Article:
The career is structured in such a way that new players will buy a car that's pre-upgraded to max-out for the class they're racing in, and the game funnels players onto the next race without asking if they want to change anything about their car. It is possible to do this, but you'll have to load the next race, then quit, then perform upgrades and tuning on your car, then go back and continue your career. It's a hassle, and it's one that could have been solved by adding an option allowing players to tweak their car between races. For that matter, the game doesn't actually make it seem like you can manually upgrade a car at all before you buy it for a career, but you can: all you have to do is browse through the valid cars Forza 5 allows for a race series, pick one and remember what it is, quit to the main menu, then go buy it yourself and upgrade it how you want within whatever that race series' class limit was. All of this pushes the game towards accessibility for new players, but they didn't have to make it less convenient for seasoned players to do things how they want at the same time.
Then there's the matter of the paid transactions that are placed there to bilk the gullible or lazy out of more money on top of what they spent to buy the game. Sure, these little payments have been in for the last two Forza games (Horizon included), but now they're also used for "boosting" your XP progress rather than just for buying cars. Many Xbox One launch games have this mechanic, and across the launch lineup, they're much pushier and in your face than we saw throughout the last generation. I find this particularly bothersome for this next generation - not just because it's greedy, but it actually causes developers to change their games' designs to make these little "features" more appealing. Even here in Forza 5, Turn 10 responded to fan outcry regarding painfully slow progress by patching the game to increase in-game money made and to reduce the cost of cars. I'm convinced that had there been no way to spend real-world money on any of this stuff, this wouldn't have been a problem in the first place. Again, it's a relatively small thing here in Forza 5, but what happens when every game starts doing this?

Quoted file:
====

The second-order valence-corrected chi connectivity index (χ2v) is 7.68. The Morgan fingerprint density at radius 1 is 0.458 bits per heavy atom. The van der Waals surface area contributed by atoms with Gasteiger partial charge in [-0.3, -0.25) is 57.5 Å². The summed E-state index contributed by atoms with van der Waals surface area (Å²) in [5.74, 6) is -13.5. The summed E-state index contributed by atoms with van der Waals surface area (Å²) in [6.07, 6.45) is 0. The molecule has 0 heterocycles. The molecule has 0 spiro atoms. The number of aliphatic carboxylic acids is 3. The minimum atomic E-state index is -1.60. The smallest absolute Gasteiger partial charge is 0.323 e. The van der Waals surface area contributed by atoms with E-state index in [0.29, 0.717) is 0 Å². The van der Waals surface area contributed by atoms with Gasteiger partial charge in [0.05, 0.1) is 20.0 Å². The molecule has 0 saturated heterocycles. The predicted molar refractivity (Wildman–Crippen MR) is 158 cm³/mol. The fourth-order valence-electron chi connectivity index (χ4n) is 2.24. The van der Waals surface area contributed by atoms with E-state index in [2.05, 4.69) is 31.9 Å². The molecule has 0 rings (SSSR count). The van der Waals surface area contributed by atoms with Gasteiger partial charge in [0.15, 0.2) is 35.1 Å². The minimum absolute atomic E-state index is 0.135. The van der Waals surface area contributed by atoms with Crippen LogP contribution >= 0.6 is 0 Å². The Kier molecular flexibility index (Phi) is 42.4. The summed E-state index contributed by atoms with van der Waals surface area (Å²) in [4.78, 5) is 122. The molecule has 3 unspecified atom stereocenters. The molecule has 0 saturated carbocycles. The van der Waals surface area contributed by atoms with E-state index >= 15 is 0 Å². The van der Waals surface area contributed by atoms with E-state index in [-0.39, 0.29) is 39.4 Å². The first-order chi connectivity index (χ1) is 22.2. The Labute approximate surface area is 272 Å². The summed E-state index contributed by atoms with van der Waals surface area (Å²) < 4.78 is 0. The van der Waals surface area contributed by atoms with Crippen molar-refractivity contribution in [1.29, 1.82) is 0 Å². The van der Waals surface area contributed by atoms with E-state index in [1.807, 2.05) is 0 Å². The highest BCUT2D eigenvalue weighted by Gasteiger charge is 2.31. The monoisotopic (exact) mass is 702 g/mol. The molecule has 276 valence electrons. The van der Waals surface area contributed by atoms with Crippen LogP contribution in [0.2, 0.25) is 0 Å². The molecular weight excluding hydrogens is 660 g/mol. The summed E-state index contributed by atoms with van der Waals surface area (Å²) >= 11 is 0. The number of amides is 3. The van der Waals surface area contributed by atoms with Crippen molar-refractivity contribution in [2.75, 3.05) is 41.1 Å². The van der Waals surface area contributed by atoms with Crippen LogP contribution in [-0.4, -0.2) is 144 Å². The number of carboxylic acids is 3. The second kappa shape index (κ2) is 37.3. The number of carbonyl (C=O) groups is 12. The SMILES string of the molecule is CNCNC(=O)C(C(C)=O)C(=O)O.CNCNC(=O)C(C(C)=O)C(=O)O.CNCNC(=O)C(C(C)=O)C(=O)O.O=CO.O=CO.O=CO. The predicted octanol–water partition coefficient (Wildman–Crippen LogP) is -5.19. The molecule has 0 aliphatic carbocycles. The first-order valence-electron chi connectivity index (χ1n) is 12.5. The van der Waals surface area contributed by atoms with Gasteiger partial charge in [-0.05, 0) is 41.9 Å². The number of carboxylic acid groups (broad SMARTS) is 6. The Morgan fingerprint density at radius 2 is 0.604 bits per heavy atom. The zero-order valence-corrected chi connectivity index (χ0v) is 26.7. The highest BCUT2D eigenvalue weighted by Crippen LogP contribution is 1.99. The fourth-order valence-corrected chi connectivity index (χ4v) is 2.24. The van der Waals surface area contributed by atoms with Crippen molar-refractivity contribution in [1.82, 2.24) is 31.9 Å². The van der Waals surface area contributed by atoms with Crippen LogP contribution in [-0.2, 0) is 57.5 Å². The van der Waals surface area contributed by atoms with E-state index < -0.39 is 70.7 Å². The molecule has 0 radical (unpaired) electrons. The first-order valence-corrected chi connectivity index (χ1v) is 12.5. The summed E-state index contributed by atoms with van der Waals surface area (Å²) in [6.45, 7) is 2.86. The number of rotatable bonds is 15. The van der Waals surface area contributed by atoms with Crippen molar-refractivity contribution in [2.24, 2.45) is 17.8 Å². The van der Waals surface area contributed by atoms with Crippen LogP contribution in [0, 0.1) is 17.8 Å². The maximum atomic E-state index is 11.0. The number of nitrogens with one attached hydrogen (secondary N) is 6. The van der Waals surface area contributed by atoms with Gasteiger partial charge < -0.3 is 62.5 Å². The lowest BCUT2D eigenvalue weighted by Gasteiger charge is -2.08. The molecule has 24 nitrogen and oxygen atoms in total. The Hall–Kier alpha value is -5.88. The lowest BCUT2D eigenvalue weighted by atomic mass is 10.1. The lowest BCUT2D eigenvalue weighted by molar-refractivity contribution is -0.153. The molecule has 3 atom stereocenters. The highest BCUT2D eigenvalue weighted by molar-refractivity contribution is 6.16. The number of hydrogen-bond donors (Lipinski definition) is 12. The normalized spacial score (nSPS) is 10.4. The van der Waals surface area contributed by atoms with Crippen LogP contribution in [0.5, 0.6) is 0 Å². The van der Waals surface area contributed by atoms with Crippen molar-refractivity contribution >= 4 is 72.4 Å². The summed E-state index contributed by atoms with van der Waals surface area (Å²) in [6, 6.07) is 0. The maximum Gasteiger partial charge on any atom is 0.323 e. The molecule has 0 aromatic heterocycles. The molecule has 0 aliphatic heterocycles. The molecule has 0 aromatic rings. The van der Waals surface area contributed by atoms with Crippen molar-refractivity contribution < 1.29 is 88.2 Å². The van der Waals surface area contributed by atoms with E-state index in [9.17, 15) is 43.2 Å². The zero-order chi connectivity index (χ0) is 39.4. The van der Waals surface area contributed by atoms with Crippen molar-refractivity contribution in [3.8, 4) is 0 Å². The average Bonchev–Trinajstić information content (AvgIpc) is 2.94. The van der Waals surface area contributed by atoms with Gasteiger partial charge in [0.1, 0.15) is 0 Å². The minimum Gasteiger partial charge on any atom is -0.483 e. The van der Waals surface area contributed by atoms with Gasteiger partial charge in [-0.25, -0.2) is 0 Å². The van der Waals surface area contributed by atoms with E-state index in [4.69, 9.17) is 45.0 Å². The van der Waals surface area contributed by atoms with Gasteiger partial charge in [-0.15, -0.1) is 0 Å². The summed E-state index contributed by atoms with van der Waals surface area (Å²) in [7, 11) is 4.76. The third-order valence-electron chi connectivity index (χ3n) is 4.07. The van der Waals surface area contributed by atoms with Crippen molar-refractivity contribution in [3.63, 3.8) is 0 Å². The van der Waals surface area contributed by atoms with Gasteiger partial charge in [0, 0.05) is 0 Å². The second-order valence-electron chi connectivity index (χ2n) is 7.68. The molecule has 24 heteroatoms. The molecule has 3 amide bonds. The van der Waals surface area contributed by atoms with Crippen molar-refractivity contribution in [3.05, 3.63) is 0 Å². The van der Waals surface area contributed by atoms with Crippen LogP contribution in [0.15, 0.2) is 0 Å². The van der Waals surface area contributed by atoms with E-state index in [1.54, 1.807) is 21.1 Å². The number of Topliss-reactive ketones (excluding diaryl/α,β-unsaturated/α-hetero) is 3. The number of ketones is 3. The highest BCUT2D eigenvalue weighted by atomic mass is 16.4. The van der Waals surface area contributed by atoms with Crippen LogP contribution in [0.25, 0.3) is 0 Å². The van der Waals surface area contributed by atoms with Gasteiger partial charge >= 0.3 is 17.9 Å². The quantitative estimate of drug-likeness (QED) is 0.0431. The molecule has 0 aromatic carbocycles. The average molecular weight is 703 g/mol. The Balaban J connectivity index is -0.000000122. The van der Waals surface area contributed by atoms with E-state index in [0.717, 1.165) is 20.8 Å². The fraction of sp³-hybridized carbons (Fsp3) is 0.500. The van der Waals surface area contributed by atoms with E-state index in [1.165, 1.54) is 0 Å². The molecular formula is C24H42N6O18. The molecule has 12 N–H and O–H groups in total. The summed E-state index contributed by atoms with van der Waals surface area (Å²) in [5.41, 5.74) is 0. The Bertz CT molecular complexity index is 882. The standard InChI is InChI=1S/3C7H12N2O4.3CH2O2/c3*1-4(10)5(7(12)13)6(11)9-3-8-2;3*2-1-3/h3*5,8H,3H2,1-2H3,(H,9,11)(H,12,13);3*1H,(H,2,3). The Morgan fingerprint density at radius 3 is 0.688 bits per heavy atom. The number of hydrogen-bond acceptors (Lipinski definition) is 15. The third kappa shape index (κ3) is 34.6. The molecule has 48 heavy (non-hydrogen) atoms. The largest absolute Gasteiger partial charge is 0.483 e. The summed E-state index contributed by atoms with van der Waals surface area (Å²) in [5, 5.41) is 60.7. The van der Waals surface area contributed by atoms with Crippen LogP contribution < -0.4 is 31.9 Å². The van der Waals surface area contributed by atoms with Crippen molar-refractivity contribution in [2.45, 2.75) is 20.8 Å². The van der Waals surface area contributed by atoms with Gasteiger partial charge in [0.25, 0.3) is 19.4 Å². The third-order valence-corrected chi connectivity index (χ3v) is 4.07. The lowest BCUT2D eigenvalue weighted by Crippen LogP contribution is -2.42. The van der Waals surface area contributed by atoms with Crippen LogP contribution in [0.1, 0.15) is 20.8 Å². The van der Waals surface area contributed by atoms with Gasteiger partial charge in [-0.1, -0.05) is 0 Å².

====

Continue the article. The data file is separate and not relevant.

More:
But with all of that complaining out of the way, I found that once again, Turn 10 has captured the fun of driving and racing in a near-sim setting in a way that no other studio does - and then they spice things up with some new features that you won't get elsewhere. First, there's Drivatar, which is a silly name for an interesting feature that is constantly developing AI profiles in offline races based off of real players' driving behavior. Sure, they also will pull dirty moves that players do, like late braking and sneaking inside on a corner to squeeze you out and put them ahead of you, but I think that Turn 10 has it right in that most offline racers do this as well. Either way, I did experiment with turning up Drivatar difficulty and managed to get opponents that are cleaner drivers, even when I'd experiment with forcing them off of the apex or optimal line. Basically, if you want to drive this game as much like a sim as possible, I recommend turning the Drivatar difficulty up. Way up, if you can handle it.
The new livery system is really handy, too, because this time around players aren't buying the liveries from other players with in-game money; instead, they get them for free, and those who make those liveries perks in other ways. And it's been integrated right into the buying screen, now, so you can pick a car, then pick a livery custom-made for that car before ever spending your in-game cash. That's a great idea, and it should really help put a focus on the community's great work in making some really solid-looking cars.